After my review of Tales from The Crucible, Aconyte reached out to set me up with a new copy of Wrath if N’Kai by Josh Reynolds.
So here are some disclaimers which are always important to put out there first. I am a friend of Josh on Facebook, and whilst we aren’t beat buds, we do interact with each other and I consider him a class person, and I have very much enjoyed his work with Black Library.
Secondly I have a casual work contact with Asmodee to demonstrate board games for them in stores and at conventions. Asmodee being the parent company of Aconyte the publisher.
I am going to try my best to not let these things cloud my judgement in this review, but I accept that subconsciously it might.
So Arkham Horror is not a game I have actually played, I fancy it, but me and the Cthulhu mythos have never been quite on the same wavelength.
I have never read any H.P. Lovecraft books, my first exposure to them was at a small convention in London when I was about 12, it was actually a convention for Corps of Drums, not even speculative fiction.
Basically an older chap was reading a book and it lead into a discussion lead by a BAME person about the issues of racism in his work, and even the chap reading the book was pretty clear that there was some nasty racism in some of his work.
As I said I have never read any, that discussion put me off, but I have read stuff by other authors, never a novel, usually short stories and played games set in the mythos. I have so many Cthulhu expansions for games that one would think I am a huge fan.
I can play all of Munchkin Cthulhu, get all the references and jokes, but as I said never read a single Lovecraft story.
It’s a gap in my knowledge that I am actually going to try and fill, I was recently gifted an audiobook of the complete fiction of Lovecraft, so am considering giving that a listen, but I will admit the racism is something that I will be on edge about.
What is Arkham Horror
Anyway that put to one side, let’s look at this book, by first looking at the game Arkham Horror which is a cooperative game, originally designed by Richard Launius, and is now in its third edition which was released in 2019.
It’s published by Fantasy Flight Games, a subsidiary of Asmodee, and is set in 1926 in the town of Arkham, Massachusetts. Each player takes on the role of an investigator, who are working to stop the Ancient Ones, eldritch horrors which lurk in the void beyond space and time.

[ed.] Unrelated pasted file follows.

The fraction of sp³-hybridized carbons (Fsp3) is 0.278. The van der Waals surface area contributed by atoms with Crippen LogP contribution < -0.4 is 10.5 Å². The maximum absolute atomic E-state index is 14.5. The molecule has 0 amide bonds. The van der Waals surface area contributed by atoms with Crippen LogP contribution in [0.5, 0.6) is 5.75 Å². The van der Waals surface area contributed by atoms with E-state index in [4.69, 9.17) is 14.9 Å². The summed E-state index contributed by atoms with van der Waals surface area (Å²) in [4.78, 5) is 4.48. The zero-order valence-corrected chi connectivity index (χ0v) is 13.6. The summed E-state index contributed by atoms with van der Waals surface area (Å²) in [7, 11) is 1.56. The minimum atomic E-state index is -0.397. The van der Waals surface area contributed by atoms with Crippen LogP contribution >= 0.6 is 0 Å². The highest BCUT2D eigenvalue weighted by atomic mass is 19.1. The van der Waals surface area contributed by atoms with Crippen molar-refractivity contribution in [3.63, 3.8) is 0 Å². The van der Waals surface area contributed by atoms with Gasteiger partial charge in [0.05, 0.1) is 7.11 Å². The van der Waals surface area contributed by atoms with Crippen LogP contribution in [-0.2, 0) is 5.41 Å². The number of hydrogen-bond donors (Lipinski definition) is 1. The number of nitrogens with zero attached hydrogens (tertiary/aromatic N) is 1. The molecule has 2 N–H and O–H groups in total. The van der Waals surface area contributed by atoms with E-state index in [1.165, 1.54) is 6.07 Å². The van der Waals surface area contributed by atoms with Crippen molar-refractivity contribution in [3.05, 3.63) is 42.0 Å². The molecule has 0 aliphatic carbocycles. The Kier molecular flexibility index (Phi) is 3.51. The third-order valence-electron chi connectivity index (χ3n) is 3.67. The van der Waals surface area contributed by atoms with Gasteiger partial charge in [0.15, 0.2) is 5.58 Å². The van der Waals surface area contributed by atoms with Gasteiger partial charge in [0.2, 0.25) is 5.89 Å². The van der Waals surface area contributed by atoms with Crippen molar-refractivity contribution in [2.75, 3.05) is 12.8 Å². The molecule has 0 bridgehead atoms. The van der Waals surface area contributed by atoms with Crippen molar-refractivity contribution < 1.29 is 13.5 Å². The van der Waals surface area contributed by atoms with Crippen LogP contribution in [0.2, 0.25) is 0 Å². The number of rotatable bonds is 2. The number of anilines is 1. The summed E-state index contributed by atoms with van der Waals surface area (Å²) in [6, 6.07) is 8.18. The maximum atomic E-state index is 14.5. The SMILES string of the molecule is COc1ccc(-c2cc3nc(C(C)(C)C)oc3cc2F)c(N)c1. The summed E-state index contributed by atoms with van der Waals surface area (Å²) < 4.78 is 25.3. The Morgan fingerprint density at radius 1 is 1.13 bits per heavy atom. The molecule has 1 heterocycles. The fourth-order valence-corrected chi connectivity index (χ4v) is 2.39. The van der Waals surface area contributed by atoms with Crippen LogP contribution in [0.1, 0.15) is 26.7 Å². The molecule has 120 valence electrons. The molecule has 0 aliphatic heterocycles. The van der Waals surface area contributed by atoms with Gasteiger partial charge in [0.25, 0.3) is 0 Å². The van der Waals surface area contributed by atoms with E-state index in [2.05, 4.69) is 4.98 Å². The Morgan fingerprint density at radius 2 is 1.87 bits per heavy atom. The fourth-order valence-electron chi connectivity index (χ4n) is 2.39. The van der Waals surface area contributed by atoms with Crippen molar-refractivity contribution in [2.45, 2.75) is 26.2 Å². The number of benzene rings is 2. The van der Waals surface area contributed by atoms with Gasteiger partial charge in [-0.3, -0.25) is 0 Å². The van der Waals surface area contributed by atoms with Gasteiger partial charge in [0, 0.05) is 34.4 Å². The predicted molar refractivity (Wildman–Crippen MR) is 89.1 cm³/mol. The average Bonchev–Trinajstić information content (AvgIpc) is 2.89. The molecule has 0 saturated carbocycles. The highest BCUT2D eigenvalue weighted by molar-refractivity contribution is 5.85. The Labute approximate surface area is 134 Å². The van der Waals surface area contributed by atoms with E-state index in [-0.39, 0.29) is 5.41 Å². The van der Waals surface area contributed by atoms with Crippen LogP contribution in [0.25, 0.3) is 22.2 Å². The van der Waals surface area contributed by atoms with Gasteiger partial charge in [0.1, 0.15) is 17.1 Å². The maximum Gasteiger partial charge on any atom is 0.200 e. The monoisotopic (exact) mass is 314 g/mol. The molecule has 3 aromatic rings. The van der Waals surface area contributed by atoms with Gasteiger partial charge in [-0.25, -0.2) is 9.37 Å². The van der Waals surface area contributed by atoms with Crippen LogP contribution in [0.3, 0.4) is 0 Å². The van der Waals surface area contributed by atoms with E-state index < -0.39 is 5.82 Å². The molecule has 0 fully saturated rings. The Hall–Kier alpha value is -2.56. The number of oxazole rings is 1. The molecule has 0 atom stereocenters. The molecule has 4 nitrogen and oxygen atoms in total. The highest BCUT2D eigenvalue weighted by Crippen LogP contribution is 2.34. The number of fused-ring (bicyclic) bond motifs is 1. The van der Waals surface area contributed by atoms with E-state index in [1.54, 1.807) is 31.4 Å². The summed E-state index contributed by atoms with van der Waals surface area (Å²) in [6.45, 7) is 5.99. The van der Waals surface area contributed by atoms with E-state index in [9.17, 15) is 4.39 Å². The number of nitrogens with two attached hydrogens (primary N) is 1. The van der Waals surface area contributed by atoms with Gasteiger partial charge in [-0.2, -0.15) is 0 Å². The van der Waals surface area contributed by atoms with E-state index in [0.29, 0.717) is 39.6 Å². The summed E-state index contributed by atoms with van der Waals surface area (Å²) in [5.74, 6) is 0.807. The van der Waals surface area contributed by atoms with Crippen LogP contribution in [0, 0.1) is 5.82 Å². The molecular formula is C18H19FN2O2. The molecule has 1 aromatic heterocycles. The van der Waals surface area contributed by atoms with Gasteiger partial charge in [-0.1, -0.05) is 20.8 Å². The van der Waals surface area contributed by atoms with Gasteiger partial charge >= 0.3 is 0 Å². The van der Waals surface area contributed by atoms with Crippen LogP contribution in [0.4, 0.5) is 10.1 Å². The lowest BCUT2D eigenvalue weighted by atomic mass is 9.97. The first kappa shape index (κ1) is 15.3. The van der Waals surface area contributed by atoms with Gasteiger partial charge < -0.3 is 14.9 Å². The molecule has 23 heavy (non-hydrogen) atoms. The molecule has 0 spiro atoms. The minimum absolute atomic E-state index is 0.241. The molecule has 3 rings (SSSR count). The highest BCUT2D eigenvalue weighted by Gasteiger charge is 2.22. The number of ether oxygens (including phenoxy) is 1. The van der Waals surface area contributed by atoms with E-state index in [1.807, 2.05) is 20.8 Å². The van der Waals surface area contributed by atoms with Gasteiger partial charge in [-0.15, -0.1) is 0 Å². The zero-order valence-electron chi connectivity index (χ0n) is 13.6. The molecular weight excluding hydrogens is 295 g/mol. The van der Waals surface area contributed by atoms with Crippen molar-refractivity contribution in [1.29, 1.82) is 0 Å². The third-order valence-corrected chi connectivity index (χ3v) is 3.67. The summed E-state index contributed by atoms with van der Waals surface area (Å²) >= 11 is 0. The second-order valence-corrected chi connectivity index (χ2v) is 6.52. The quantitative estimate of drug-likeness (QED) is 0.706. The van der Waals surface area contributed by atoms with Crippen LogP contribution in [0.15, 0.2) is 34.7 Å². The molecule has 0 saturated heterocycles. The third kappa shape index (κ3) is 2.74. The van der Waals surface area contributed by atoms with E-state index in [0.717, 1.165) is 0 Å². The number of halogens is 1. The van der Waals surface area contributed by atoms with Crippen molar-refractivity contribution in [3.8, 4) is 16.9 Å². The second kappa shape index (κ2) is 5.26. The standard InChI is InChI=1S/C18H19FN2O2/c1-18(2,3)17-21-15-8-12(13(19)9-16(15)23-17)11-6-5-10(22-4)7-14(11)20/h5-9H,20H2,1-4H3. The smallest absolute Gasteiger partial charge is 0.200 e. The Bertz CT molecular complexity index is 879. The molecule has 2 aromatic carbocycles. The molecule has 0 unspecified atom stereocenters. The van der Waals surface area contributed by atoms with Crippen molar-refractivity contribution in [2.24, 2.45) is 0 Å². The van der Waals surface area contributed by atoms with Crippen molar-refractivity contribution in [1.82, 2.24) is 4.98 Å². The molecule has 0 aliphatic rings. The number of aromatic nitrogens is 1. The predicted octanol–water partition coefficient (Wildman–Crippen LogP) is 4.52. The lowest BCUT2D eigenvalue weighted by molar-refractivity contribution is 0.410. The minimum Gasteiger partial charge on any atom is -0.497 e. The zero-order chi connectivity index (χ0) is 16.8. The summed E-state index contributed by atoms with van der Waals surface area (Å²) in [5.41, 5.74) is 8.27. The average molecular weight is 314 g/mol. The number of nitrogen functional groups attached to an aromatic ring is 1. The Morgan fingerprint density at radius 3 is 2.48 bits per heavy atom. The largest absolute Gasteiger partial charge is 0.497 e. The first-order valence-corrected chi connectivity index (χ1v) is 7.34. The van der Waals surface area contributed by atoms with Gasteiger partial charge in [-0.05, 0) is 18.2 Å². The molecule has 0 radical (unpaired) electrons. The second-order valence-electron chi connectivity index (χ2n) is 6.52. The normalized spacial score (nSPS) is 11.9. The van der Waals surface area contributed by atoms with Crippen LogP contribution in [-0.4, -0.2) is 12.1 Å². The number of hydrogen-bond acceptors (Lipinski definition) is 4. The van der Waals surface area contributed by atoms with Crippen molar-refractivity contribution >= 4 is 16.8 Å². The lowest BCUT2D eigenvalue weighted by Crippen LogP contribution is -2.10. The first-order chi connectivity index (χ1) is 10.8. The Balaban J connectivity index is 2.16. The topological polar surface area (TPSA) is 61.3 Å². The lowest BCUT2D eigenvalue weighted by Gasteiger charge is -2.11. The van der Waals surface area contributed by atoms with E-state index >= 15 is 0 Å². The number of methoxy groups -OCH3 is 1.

It’s a 1-6 player game and you work together to gather clues and defeat the evil of the Ancient Ones and save the world.
As I said I haven’t actually played Arkham Horror but I do own its spin off Elder Sign the cooperative dice game.
It’s a 1920 whodunit told mostly from the perspective of master thief Countess Alessandra Zorzi who arrives in the town of Arkham, hired by a mysterious cabal to steal a newly discovered mummy.
The eldritch prologue sets you up for some occult horror, but the book largely steered clear of that, which given that the protagonist is not that familiar with the intricacies of the occult makes sense.
The setting is deep and rich, with gangsters and bootleggers, all speaking with 1920s US slang. It’s a real atmospheric period piece that evokes the days of prohibition, with just a hint of eldritch terror and added tommy guns.
Alessandra herself is a very three dimensional character and extremely well developed beyond the trope of the aristocratic thief. We see her backstory teased out over the book, learning more about her as we go though, and as I said, she is more than just the trope.
Her driver Pepper was actually my favourite character in the story, they have their own secret, although this is revealed early on. They are full of spunk and as mentioned by a gangster they deal with, moxie.
It’s a really fast paced book, that I literally devoured over two sittings, one that got me 20% of the way in and the rest in an evening that kept me reading until 3am! I was just utterly drawn in by the story with its twists and turns.
As I said I haven’t played Arkham Horror, but I have played Elder Sign and I recognised lots of elements of that games story mechanics in this book.
And given my surface knowledge of Lovecrafts work, I did recognise a few little nods to those within the story that will please those who are more familiar.
There is a bit of a creep factor in there, and there were certainly bits that had my skin crawling just a little, but not so much to put me off. It’s very light in terms of horror, which makes it very accessible.
Personally I loved this book, it was a throughly enjoyable story which whilst grounded in the Cthulhu mythos, did not delve into it too deeply, nor did it require me to have more than passing knowledge.
In fact I think if a layperson was to pick up this book and read it, they would get on with it perfectly fine without knowing a thing about the mythos.
This book was great and for me it was a fantastic read. I particularly enjoyed a strong female protagonist who at no point needed any romantic entanglements, and the pulpy 1920s nature of the story was just delightful.
I really hope that the countess and Pepper return to Arkham for some more adventures, this is kind of hinted at, but please Josh, do it!
- Mood:- Shattered
- Caffeinated Beverages Consumed:- 8
- In My Ears:- Uma Thurman by Fall Out Boy
- Game Last Played:- Codenames Pictures
- Book Last Read:- Wrath of N’Kai by Josh Reynolds
- Movie/TV Show Last Watched:- Treadstone
- Current State of Projects:- Furies 50% done, Sigmarite Mausoleum started, Dreadblade Harrows steeds about 15% done